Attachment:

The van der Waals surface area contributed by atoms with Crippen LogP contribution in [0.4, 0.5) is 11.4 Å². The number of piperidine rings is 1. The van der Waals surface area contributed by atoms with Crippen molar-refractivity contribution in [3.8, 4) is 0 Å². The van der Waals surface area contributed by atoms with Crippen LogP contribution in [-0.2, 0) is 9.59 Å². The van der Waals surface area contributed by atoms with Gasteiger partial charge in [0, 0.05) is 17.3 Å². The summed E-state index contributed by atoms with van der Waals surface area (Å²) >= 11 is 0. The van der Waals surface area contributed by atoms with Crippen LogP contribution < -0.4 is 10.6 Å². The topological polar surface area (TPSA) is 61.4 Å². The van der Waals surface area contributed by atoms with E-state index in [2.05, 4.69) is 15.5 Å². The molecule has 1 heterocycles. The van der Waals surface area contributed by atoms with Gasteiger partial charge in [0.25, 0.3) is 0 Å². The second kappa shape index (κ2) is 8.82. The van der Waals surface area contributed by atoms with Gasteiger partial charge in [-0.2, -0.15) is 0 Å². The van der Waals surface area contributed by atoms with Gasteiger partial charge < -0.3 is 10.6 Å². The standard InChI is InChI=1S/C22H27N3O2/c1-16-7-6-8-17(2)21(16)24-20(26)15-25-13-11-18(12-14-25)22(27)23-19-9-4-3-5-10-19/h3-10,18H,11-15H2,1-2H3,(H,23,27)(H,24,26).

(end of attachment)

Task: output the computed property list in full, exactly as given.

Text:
The van der Waals surface area contributed by atoms with Crippen LogP contribution in [0.4, 0.5) is 11.4 Å². The number of piperidine rings is 1. The van der Waals surface area contributed by atoms with Crippen molar-refractivity contribution in [3.8, 4) is 0 Å². The van der Waals surface area contributed by atoms with Crippen LogP contribution in [-0.2, 0) is 9.59 Å². The van der Waals surface area contributed by atoms with Gasteiger partial charge in [0, 0.05) is 17.3 Å². The summed E-state index contributed by atoms with van der Waals surface area (Å²) >= 11 is 0. The van der Waals surface area contributed by atoms with Crippen LogP contribution < -0.4 is 10.6 Å². The topological polar surface area (TPSA) is 61.4 Å². The van der Waals surface area contributed by atoms with E-state index in [2.05, 4.69) is 15.5 Å². The molecule has 1 heterocycles. The van der Waals surface area contributed by atoms with Gasteiger partial charge in [0.25, 0.3) is 0 Å². The second kappa shape index (κ2) is 8.82. The van der Waals surface area contributed by atoms with Gasteiger partial charge in [-0.2, -0.15) is 0 Å². The van der Waals surface area contributed by atoms with Gasteiger partial charge < -0.3 is 10.6 Å². The standard InChI is InChI=1S/C22H27N3O2/c1-16-7-6-8-17(2)21(16)24-20(26)15-25-13-11-18(12-14-25)22(27)23-19-9-4-3-5-10-19/h3-10,18H,11-15H2,1-2H3,(H,23,27)(H,24,26).